Please supply documentation or sources for these submarines that the US can not defend against.

No navy is invincible against submarine attacks, but the US also has Fast Attack submarines that are effective against other submarines, and has more of them.
August 9th, 2010  
KJ
 
 
Quote:
Originally Posted by Chukpike
The US Navy does not have a believe that Aircraft carriers are invincible. Why do you think the US has so many? I have no idea where that idea comes from.

Aircraft carriers are war ships, they have to not only be able to attack but defend. In an all out war the US Navy would expect to lose some carriers. It is highly doubtful that any country could eliminate all the carrier groups before having their navy neutralized by combined US military forces, not just carriers.

"There are some submarine types the USN have a documented unability to defend against." quote KJ

Please supply documentation or sources for these submarines that the US can not defend against.

No navy is invincible against submarine attacks, but the US also has Fast Attack submarines that are effective against other submarines, and has more of them.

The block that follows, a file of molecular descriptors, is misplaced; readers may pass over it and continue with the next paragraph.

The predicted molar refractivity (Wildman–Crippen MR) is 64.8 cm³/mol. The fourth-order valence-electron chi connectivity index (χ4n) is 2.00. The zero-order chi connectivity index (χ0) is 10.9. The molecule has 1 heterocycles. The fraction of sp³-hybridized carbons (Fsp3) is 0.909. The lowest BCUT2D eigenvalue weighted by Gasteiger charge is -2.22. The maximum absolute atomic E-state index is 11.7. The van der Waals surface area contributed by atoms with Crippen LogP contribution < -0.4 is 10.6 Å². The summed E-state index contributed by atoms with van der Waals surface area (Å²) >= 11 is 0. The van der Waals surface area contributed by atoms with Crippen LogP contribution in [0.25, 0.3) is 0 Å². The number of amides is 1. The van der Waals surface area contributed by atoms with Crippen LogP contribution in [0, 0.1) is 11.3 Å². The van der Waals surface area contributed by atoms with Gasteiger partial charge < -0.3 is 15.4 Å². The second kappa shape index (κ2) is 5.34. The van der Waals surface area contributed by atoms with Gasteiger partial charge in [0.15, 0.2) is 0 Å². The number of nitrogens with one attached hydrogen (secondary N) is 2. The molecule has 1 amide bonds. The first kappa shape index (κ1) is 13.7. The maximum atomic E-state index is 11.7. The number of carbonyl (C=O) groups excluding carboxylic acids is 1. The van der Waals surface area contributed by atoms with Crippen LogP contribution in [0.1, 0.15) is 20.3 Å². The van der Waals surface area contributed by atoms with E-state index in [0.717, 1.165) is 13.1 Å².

Yes there is a theory running wild in the US Navy that nothing short of a huge seabattle can touch a carrier group.
That is just not the case.

This is a transcript of the report.. The online soundfile has been taken down.As you can see the Gotland class has during exercises sunk both fast attack subs as well as the USS Ronald Reagan.

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SAN DIEGO, Calif. -- The Pentagon said it believes the greatest undersea threat facing the U.S. Navy since the end of the Cold War has arrived.

Pentagon: New Class Of Silent Submarines Poses Threat

POSTED: 6:54 pm PDT October 19, 2006
UPDATED: 6:15 am PDT October 20, 2006



file photo

The threat involves a new a new class of silent submarines -- subs that the U.S. Navy is having trouble finding under water. In this exclusive investigation, NBC4's Chuck Henry looked into one of those submarines in San Diego.

Following is a verbatim script from the on-air report.

CHUCK HENRY: The threat is real. And it has the Navy so concerned that it's turning to Sweden for help. That's because the Swedes have those silent submarines.